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  1. #1
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    Indoor hammock - metal studs

    Hello

    I want to apologize in advance if my question has already been answered, but I could use some help which I haven't been able to find.

    I wish to hang a hammock in my room which is nothing but drywall. Behind the drywall there are metal studs which from my browsing the web doesn't make my idea any easier. The same goes for the celling. I found this thread where a user: Gary R uses two studs (wood) to split the weight. Will this be doable on metal studs perhaps if I use 3-4 studs.

    http://www.hammockforums.net/forum/s...=indoor&page=6

    Another solution I thought about was to drill a hole into the frame of my door and installing an eyebolt there. Where the other end would go I haven't figured out yet.

    But anyway, if anyone has a brilliant idea on how to hang a hammock in drywall/metal studs which doesn't involve a stand I would love you forever.

    Jonas
    Denmark

  2. #2
    Senior Member Cannibal's Avatar
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    Nothing more than a layman here, but my memory of working in the construction world says those metal studs are just about worthless when it comes to lateral forces. I remember seeing those things laying around bent up beyond use on construction sites. I don't think I would attempt to load them with a hammock.

    I would look into building a stand instead. Then again, I'm old so bones don't heal as fast as they used to.
    Trust nobody!

  3. #3
    Senior Member dammfast's Avatar
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    What is in your ceiling? If you have wooden floor joists then you can drill and screw into them. If you have concrete floors, like in many apartments, you will need a stand. Cannibal is correct about those metal suds they are useless at withstanding lateral forces.
    Dammfast

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  4. #4
    Gary_R's Avatar
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    I have never installed them myself, but from what I have seen I would agree with Cannibal. There fairly thin sheet metal so I don't think they would do well.

  5. #5
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    thank you for your replies. The celling is drywall as well so not much help there. Nothing but metal studs behind the drywall there.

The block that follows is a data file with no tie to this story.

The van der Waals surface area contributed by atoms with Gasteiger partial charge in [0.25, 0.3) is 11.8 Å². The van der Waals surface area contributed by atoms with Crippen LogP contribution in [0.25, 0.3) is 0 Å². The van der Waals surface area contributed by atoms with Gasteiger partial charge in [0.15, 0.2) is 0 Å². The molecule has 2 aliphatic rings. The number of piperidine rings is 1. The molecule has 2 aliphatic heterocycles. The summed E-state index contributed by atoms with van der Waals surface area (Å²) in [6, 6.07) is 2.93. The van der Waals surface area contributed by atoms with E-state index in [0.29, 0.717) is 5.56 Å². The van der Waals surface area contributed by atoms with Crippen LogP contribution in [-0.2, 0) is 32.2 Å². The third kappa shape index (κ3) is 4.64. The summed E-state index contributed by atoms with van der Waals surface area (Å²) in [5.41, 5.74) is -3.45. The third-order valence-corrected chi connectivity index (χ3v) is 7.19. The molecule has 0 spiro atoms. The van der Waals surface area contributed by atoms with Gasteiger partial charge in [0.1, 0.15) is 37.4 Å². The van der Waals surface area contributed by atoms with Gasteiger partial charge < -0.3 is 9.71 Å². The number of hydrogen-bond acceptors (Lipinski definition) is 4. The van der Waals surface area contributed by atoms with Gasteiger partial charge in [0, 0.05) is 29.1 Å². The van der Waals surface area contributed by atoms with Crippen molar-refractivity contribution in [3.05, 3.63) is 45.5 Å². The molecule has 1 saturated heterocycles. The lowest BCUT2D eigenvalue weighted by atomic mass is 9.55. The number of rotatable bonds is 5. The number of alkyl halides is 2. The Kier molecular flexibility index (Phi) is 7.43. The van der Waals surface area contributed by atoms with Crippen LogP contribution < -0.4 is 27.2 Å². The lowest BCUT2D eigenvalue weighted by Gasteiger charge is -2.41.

I might have to just forget about sleeping in my hammock then.

    I found this kind of bolt : http://www.google.com/imgres?q=toggl...w=1280&bih=738

    People around the web suggest using this to hang televisions on drywall with metal studs. Does any of you think this might be a solution? or can flat screens and hammocks not be compared.

  6. #6
    Senior Member dammfast's Avatar
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    A flat screen TV mounted close to the wall has most of its force on the vertical direction which the wall can generally support. The hammock has most of its load on the horizontal plane, pulling out on the wall, this force drywall and metal studs will not handle. Another way to think of it is that the TV is pushing mostly down and the hammock is pulling in on the wall. Sorry i can't be more help, I love sleeping in my hammock or reading at night. You can make some pretty out of the way stands if you put your mind to it. I have seen a corner stand that had the hammock under a large shelf, the hammock was easy to get out of the way, and the shelf was high enough that you didn't have to crouch under it. It might be worth some research.
    Dammfast

    “Never argue with stupid people, they will drag you down to their level and then beat you with experience.”

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  7. #7
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    perhaps I should look into making a stand. But for now my bed might just have bought itself a few months extra , at least for now.

    Thank you for your help!

  8. #8
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    Definetely make or buy a stand....or try pulling your wall down.

    Steel studs are good for holding up drywall and thats about as far as you should push it. Unless it was engineered w/ doubled up heavy duty steel studs? Generally tho, there are single studs.

  9. #9
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    If you have access to the attic space. Lay a 2" x 6 or 8" x 12' on top of the ceiling joist spanning 5 to 6 of the joist and screw the 2" x to the joist to keep it from shifting. Drill through the ceiling and joist and install long eyebolts. Washers and nuts both sides of the 2 x. We used this method years ago to support a porch swing and its still there.
    Most of us end up poorer here but richer for being here. Olddog, Fulltime hammocker, 365 nights a year.

  10. #10
    wildewudu's Avatar
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    At least with a hammock stand you can break it down and pack it away without having to worry about tearing your house (or rental) apart. Do a search on Craigslist...I've been finding a ton of hammock stands people are trying to get rid of at great prices. Other than that, metal fencing or lumber are other options. I personally am using a metal stand and I like that I can move it around without having to install another anchor. (Those toggle bolts you posted aren't designed for the kind of force you're planning on applying and definitely will not work.)

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